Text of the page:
• What is E(X), based on A?

Medium Access Control

efficiency of ethernet 360
Efficiency of Ethernet (3)
  • Efficiency = Tr/(Tr+E(X) .(2.tmax)). What is E(X)?
  • We found that E(X) = 1/A
  • Then, Efficiency = Tr/(Tr+(2.tmax)/A).

Medium Access Control

efficiency of ethernet 4
Efficiency of Ethernet (4)
  • Efficiency = Tr/(Tr+(2.tmax)/A).
  • Nice! But, what is the value of A?
  • Recall: the probability A that a frame makes it through
  • In other words: A is the probability that one station attempts to transmit while the other stations do not.

Medium Access Control

efficiency of ethernet 5
Efficiency of Ethernet (5)
  • Efficiency = Tr/(Tr+(2.tmax)/A).
  • Suppose that there are k stations.
  • Each station tries to send in each slot with probability p.
  • Question 1: What is the probability that SOME station acquires the medium?
  • A = k.p.(1-p)k-1
  • Do we want A to be high or low?
  • A is maximal for p = 1/k. What is Amax?
  • Amax = 1/e when k gets large.

Medium Access Control

efficiency of ethernet 6
Efficiency of Ethernet (6)
  • Efficiency = Tr/(Tr+(2.tmax).e).
  • We could express as a function of the bandwidth Bw, the maximal length of the medium L, and the packet size F.
  • What is the expression of the Efficiency?
  • Hint: 2.tmax is the is the smallest time to send a frame

Medium Access Control

collision free mac
Collision Free MAC
  • Token Ring MAC Protocol (IEEE 802.5)
  • N nodes are connected in a ring topology
  • A special packet (token) is circulated periodically: only a station possessing the token can transmit:
  • IEEE 802.5 Strategy:
    • Wait for the token and grab it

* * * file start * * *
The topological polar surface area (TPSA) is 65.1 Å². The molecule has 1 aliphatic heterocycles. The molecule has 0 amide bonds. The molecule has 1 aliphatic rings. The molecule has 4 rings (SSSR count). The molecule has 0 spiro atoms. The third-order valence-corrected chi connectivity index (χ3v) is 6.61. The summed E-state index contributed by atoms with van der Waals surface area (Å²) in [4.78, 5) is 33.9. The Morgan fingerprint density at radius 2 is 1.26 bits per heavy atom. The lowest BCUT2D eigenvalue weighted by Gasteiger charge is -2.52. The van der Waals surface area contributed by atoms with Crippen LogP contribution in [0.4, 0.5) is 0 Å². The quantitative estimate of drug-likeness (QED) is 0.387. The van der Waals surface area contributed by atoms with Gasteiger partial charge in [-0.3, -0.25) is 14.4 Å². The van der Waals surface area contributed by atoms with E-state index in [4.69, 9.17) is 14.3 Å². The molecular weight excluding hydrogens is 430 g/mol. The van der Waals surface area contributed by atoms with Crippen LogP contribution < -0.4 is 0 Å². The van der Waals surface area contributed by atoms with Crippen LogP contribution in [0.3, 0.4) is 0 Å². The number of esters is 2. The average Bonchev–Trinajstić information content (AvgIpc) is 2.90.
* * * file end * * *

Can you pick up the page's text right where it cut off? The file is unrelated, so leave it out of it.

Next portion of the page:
• Transmit packets for at most q (10ms in 802.5)
    • Release the token

Medium Access Control

collision free mac65
Collision Free MAC
  • Token Ring MAC Protocol (IEEE 802.5)
  • N nodes are connected in a ring topology
  • A special packet (token) is circulated periodically: only a station possessing the token can transmit:
  • IEEE 802.5 Strategy:
    • Wait for the token and grab it
    • Transmit packets for at most q (10ms in 802.5)
    • Release the token

Medium Access Control

efficiency of token ring
Efficiency of Token Ring
  • Suppose, we have N stations
  • We want to establish the proportion of time the medium is used to send frames
  • We assume that all stations have a frame to send.
  • We neglect the transmission time of a token

Medium Access Control

efficiency of token ring 2
Efficiency of Token Ring (2)
  • The function of a Token Ring is periodical
  • Let us consider one cycle:
    • Station 1 gets the token and sends for q.
    • Station 2 gets the token and sends for q.
    • Station i gets the token and sends for q.